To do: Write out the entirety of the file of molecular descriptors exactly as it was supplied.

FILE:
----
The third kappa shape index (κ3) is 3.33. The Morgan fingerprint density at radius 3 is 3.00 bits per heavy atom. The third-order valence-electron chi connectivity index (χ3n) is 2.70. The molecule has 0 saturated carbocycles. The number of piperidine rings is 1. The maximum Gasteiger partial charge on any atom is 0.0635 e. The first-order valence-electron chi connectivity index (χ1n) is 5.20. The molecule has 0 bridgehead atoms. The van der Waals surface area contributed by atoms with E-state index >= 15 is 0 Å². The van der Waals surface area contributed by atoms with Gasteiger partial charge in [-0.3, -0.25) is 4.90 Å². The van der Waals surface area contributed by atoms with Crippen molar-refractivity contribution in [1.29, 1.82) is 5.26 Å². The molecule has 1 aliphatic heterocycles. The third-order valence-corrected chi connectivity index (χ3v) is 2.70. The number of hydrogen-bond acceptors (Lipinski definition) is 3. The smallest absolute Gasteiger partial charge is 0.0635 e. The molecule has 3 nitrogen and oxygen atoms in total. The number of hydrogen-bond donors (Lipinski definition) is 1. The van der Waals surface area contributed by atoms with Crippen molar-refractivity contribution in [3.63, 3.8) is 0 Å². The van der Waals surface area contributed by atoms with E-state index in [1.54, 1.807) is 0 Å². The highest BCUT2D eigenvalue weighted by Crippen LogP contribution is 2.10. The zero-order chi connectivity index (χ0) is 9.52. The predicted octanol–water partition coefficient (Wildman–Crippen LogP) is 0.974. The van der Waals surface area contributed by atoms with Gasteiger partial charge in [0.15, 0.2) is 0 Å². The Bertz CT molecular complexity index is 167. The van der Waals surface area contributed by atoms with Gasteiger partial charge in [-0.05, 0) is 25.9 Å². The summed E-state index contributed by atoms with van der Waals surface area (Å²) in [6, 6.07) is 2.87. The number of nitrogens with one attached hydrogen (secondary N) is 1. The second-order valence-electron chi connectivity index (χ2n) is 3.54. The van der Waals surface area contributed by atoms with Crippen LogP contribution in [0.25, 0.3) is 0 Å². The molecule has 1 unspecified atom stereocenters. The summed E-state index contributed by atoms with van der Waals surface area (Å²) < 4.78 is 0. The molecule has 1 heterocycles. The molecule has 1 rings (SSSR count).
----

The third kappa shape index (κ3) is 3.33. The Morgan fingerprint density at radius 3 is 3.00 bits per heavy atom. The third-order valence-electron chi connectivity index (χ3n) is 2.70. The molecule has 0 saturated carbocycles. The number of piperidine rings is 1. The maximum Gasteiger partial charge on any atom is 0.0635 e. The first-order valence-electron chi connectivity index (χ1n) is 5.20. The molecule has 0 bridgehead atoms. The van der Waals surface area contributed by atoms with E-state index >= 15 is 0 Å². The van der Waals surface area contributed by atoms with Gasteiger partial charge in [-0.3, -0.25) is 4.90 Å². The van der Waals surface area contributed by atoms with Crippen molar-refractivity contribution in [1.29, 1.82) is 5.26 Å². The molecule has 1 aliphatic heterocycles. The third-order valence-corrected chi connectivity index (χ3v) is 2.70. The number of hydrogen-bond acceptors (Lipinski definition) is 3. The smallest absolute Gasteiger partial charge is 0.0635 e. The molecule has 3 nitrogen and oxygen atoms in total. The number of hydrogen-bond donors (Lipinski definition) is 1. The van der Waals surface area contributed by atoms with Crippen molar-refractivity contribution in [3.63, 3.8) is 0 Å². The van der Waals surface area contributed by atoms with E-state index in [1.54, 1.807) is 0 Å². The highest BCUT2D eigenvalue weighted by Crippen LogP contribution is 2.10. The zero-order chi connectivity index (χ0) is 9.52. The predicted octanol–water partition coefficient (Wildman–Crippen LogP) is 0.974. The van der Waals surface area contributed by atoms with Gasteiger partial charge in [0.15, 0.2) is 0 Å². The Bertz CT molecular complexity index is 167. The van der Waals surface area contributed by atoms with Gasteiger partial charge in [-0.05, 0) is 25.9 Å². The summed E-state index contributed by atoms with van der Waals surface area (Å²) in [6, 6.07) is 2.87. The number of nitrogens with one attached hydrogen (secondary N) is 1. The second-order valence-electron chi connectivity index (χ2n) is 3.54. The van der Waals surface area contributed by atoms with Crippen LogP contribution in [0.25, 0.3) is 0 Å². The molecule has 1 unspecified atom stereocenters. The summed E-state index contributed by atoms with van der Waals surface area (Å²) < 4.78 is 0. The molecule has 1 heterocycles. The molecule has 1 rings (SSSR count).